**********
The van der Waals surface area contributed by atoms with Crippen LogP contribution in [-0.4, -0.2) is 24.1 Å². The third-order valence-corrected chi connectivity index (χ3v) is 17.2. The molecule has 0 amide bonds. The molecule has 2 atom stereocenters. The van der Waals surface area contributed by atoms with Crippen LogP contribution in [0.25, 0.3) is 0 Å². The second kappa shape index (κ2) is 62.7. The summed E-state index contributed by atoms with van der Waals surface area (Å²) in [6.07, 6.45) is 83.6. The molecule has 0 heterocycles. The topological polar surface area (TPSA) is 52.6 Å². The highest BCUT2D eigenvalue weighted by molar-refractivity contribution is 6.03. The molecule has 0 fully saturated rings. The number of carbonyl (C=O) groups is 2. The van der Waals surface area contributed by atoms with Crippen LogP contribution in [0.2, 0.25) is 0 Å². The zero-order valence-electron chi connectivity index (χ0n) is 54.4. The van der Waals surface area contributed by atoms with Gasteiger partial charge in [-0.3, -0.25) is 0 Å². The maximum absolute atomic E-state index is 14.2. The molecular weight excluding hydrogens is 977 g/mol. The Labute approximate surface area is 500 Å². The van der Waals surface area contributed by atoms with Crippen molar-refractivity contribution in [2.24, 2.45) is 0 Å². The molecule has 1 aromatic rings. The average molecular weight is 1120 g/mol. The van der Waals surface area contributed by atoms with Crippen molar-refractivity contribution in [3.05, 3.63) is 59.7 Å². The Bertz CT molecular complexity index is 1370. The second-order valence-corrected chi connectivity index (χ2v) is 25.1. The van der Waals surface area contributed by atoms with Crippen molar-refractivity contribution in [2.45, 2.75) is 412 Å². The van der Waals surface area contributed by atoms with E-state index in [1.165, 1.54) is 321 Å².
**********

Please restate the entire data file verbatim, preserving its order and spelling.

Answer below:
The van der Waals surface area contributed by atoms with Crippen LogP contribution in [-0.4, -0.2) is 24.1 Å². The third-order valence-corrected chi connectivity index (χ3v) is 17.2. The molecule has 0 amide bonds. The molecule has 2 atom stereocenters. The van der Waals surface area contributed by atoms with Crippen LogP contribution in [0.25, 0.3) is 0 Å². The second kappa shape index (κ2) is 62.7. The summed E-state index contributed by atoms with van der Waals surface area (Å²) in [6.07, 6.45) is 83.6. The molecule has 0 heterocycles. The topological polar surface area (TPSA) is 52.6 Å². The highest BCUT2D eigenvalue weighted by molar-refractivity contribution is 6.03. The molecule has 0 fully saturated rings. The number of carbonyl (C=O) groups is 2. The van der Waals surface area contributed by atoms with Crippen LogP contribution in [0.2, 0.25) is 0 Å². The zero-order valence-electron chi connectivity index (χ0n) is 54.4. The van der Waals surface area contributed by atoms with Gasteiger partial charge in [-0.3, -0.25) is 0 Å². The maximum absolute atomic E-state index is 14.2. The molecular weight excluding hydrogens is 977 g/mol. The Labute approximate surface area is 500 Å². The van der Waals surface area contributed by atoms with Crippen molar-refractivity contribution in [2.24, 2.45) is 0 Å². The molecule has 1 aromatic rings. The average molecular weight is 1120 g/mol. The van der Waals surface area contributed by atoms with Crippen molar-refractivity contribution in [3.05, 3.63) is 59.7 Å². The Bertz CT molecular complexity index is 1370. The second-order valence-corrected chi connectivity index (χ2v) is 25.1. The van der Waals surface area contributed by atoms with Crippen molar-refractivity contribution in [2.45, 2.75) is 412 Å². The van der Waals surface area contributed by atoms with E-state index in [1.165, 1.54) is 321 Å².